September 4, 2012 by ray_emily
Last week, while reading Mark Driscoll’s Fostering Algebraic Thinking, I nearly shrieked “eureka!” upon turning to page 11 and discovering “Crossing the River.”
I was elated about this problem for a multitude of reasons. I knew that it would: (1) serve as the topic of my third New Blogger Initiation Post, (2) extend and up the rigor of my Week #1 whiteboarding activity, and (3) welcome kids back to school with a bang, after their unexpected week-long hurrication. (During this electronics/internet-free break from school, I had the pleasure of reading Driscoll’s book, in its entirety. I highly recommend it as a source of challenging, worthwhile problems; it also has gotten me thinking about how I might help smooth my students’ transition from arithmetic to algebra.)
Anyhow, take a look at the problem, first, which I slightly revised from its original form to increase the clarity for my little people. See if you’re as excited as I was, okay?
Eight adults and two children need to cross a river. A small boat is available that can hold one adult or two children. (In other words, there are three possibilities: 1 adult in the boat; 1 child in the boat; or 2 children in the boat.) Everyone can row the boat. How many one-way trips does it take for all of them to cross the river?
Bonus: Can you describe how to work it out for 2 children and any number of adults? How does your rule work if you have 100 adults?
Finished early? Think about how to visually represent your solution.
In case you’re not in the mood to play around with this puzzle, here is one version of the solution. (Or, way more fun option: Scroll down to check out my kids’ solutions! The level of clarity varies from whiteboard to whiteboard, but all boards contain accurate information.)
And now that you’re familiar with this lovely little problem and its answer, I’m sure you’re dying to hear about how my kids attacked it.
First: I gave everyone a solid five minutes to make sense of the problem, by reading, re-reading, and note-taking. The room was silent, and most kids (judging by facial expressions) were pretty perplexed.
Next: I let students join heads for a few minutes. What I noticed, here, was that only a very small handful of kids had a clear idea about how to begin breaking down and solving the problem. Those kids – the ones who “got it” – helped their peers wrangle their way through the facts and make sense of the information provided.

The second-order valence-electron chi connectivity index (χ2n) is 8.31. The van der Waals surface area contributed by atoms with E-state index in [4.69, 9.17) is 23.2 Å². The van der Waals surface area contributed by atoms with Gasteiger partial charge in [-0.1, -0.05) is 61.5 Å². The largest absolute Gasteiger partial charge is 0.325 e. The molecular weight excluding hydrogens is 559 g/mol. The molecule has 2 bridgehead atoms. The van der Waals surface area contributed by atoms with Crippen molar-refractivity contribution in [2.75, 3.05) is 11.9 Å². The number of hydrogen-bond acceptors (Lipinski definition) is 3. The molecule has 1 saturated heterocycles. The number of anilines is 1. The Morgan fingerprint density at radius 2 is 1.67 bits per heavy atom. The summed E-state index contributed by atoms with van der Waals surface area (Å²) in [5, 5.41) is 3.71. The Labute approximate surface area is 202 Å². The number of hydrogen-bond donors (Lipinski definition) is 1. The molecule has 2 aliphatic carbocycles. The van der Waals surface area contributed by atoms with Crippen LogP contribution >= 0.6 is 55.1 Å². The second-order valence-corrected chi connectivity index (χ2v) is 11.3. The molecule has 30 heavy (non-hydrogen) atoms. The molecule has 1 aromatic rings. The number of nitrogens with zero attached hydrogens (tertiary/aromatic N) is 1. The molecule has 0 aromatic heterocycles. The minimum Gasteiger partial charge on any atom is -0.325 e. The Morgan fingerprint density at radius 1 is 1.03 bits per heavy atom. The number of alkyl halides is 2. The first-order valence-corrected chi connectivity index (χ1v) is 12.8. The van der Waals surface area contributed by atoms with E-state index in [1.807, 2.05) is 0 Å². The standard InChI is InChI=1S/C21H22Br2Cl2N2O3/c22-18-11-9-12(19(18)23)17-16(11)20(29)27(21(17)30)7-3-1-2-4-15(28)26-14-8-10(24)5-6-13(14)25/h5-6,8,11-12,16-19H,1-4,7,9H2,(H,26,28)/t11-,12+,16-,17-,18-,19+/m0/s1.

Now, the fun part! After frustration had just begun to swell and some kids were feeling a little stumped, I gave one envelope to each table – each of which contained the pieces that you see, here.
I didn’t need to explain what the pieces were. (In fact, two students were working on their own concrete, movable models before I distributed my envelopes: so great!) As soon as envelopes were opened, students knew exactly what to do. They were no longer stumped, but eager to use the simple, multi-colored, cut-out shapes to tell the story of the river-crossing.
After ten minutes of playing with these low-tech, low-glam models, all of my students noticed that for each adult, the boat made four trips across the river. (“Why are you making these poor kids do all the work!?” one observant student inquired. “This is child abuse! The adults are hardly doing anything!”) Alternatively: Students independently discovered that they needed to seek out structure within this problem, and then they did just that – without my saying a word.
Side note: This problem is so beautiful because it is nearly impossible for kids to find the solution without noticing that certain events are repeated over and over and over within their narrative. That there are eight adults (rather than, say, three or four) forces even the most ridiculously stubborn of kids to pause and think, “Huh, haven’t we repeated those steps a whole bunch of times?” (I’m talking about those students intent on plodding through, step by step by step, and steering clear of anything remotely resembling pattern or structure or a shortcut. You know the type, eh?)
Next, I gave students time to plan their visual/pictorial models. After plenty of lively discussion, here’s what they came up with. (Click on any of the collages, below to take a closer look – or zoom in much, much more by visiting the collection of photos, here.)
Many students used some variation of the models that were the clearest and most compelling way back when we solved the first river-crossing puzzle. In other words, they opted to recycle previous work and ideas, rather than considering the unique variables facing them in the present moment. Alas: These groups’ models (though lovely and correct) did not quite capture how the solution involved cycling through the same four steps eight times in a row.
The other groups—the ones that developed novel, often circular models—ended up with pictorial representations that better (IMHO) captured the essence of this problem and its solution. Regardless, I’m pleased by the variety of approaches and the abundance of creativity – and also at the notion that my kids are developing more nuanced ideas about clear mathematical communication. (Students did, of course, have a chance to look at and critique one another’s boards, at the end of the activity.)
The simplest ‘model’ of the solution, which we explored at the end of class, was of course an algebraic equation: T = 4a + 1, where T = total trips and a = the number of adults. That my kids got to develop and make use of an algebraic equation was just a little added bonus – icing on the cake! – although I can imagine using this problem as a jumping-off point for all sorts of fun algebra-related analysis. (Driscoll also suggests altering the number of children to really make things interesting.)